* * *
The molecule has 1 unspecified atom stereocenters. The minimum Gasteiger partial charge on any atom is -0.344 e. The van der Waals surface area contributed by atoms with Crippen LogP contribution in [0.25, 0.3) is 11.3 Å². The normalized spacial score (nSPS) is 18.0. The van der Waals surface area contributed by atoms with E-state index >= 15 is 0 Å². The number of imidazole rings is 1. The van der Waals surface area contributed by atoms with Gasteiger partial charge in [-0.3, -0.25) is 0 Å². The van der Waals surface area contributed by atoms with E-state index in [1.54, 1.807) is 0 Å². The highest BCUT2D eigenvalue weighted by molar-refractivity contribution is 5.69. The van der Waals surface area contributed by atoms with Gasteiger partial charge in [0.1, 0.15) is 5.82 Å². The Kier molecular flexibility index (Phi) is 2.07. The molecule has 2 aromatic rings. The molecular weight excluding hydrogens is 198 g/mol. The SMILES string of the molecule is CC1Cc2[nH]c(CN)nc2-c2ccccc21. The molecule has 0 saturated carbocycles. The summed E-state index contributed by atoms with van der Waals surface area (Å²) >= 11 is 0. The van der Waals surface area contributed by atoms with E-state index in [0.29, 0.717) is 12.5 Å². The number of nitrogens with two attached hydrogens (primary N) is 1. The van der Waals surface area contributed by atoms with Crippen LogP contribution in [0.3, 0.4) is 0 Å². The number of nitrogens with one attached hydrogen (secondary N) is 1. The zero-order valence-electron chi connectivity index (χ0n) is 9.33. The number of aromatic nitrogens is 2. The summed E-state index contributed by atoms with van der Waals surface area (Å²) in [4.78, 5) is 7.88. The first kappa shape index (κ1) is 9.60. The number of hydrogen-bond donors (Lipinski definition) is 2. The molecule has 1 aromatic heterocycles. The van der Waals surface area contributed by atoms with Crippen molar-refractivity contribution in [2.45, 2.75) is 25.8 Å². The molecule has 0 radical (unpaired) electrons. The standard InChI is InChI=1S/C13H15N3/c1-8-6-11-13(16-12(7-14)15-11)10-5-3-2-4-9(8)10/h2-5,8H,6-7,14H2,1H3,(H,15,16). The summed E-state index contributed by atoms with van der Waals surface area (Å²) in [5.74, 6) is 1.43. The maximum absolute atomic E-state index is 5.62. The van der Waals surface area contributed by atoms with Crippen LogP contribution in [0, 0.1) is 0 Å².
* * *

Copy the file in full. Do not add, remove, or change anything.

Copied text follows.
The molecule has 1 unspecified atom stereocenters. The minimum Gasteiger partial charge on any atom is -0.344 e. The van der Waals surface area contributed by atoms with Crippen LogP contribution in [0.25, 0.3) is 11.3 Å². The normalized spacial score (nSPS) is 18.0. The van der Waals surface area contributed by atoms with E-state index >= 15 is 0 Å². The number of imidazole rings is 1. The van der Waals surface area contributed by atoms with Gasteiger partial charge in [-0.3, -0.25) is 0 Å². The van der Waals surface area contributed by atoms with E-state index in [1.54, 1.807) is 0 Å². The highest BCUT2D eigenvalue weighted by molar-refractivity contribution is 5.69. The van der Waals surface area contributed by atoms with Gasteiger partial charge in [0.1, 0.15) is 5.82 Å². The Kier molecular flexibility index (Phi) is 2.07. The molecule has 2 aromatic rings. The molecular weight excluding hydrogens is 198 g/mol. The SMILES string of the molecule is CC1Cc2[nH]c(CN)nc2-c2ccccc21. The molecule has 0 saturated carbocycles. The summed E-state index contributed by atoms with van der Waals surface area (Å²) >= 11 is 0. The van der Waals surface area contributed by atoms with E-state index in [0.29, 0.717) is 12.5 Å². The number of nitrogens with two attached hydrogens (primary N) is 1. The van der Waals surface area contributed by atoms with Crippen LogP contribution in [0.3, 0.4) is 0 Å². The number of nitrogens with one attached hydrogen (secondary N) is 1. The zero-order valence-electron chi connectivity index (χ0n) is 9.33. The number of aromatic nitrogens is 2. The summed E-state index contributed by atoms with van der Waals surface area (Å²) in [4.78, 5) is 7.88. The first kappa shape index (κ1) is 9.60. The number of hydrogen-bond donors (Lipinski definition) is 2. The molecule has 1 aromatic heterocycles. The van der Waals surface area contributed by atoms with Crippen molar-refractivity contribution in [2.45, 2.75) is 25.8 Å². The molecule has 0 radical (unpaired) electrons. The standard InChI is InChI=1S/C13H15N3/c1-8-6-11-13(16-12(7-14)15-11)10-5-3-2-4-9(8)10/h2-5,8H,6-7,14H2,1H3,(H,15,16). The summed E-state index contributed by atoms with van der Waals surface area (Å²) in [5.74, 6) is 1.43. The maximum absolute atomic E-state index is 5.62. The van der Waals surface area contributed by atoms with Crippen LogP contribution in [0, 0.1) is 0 Å².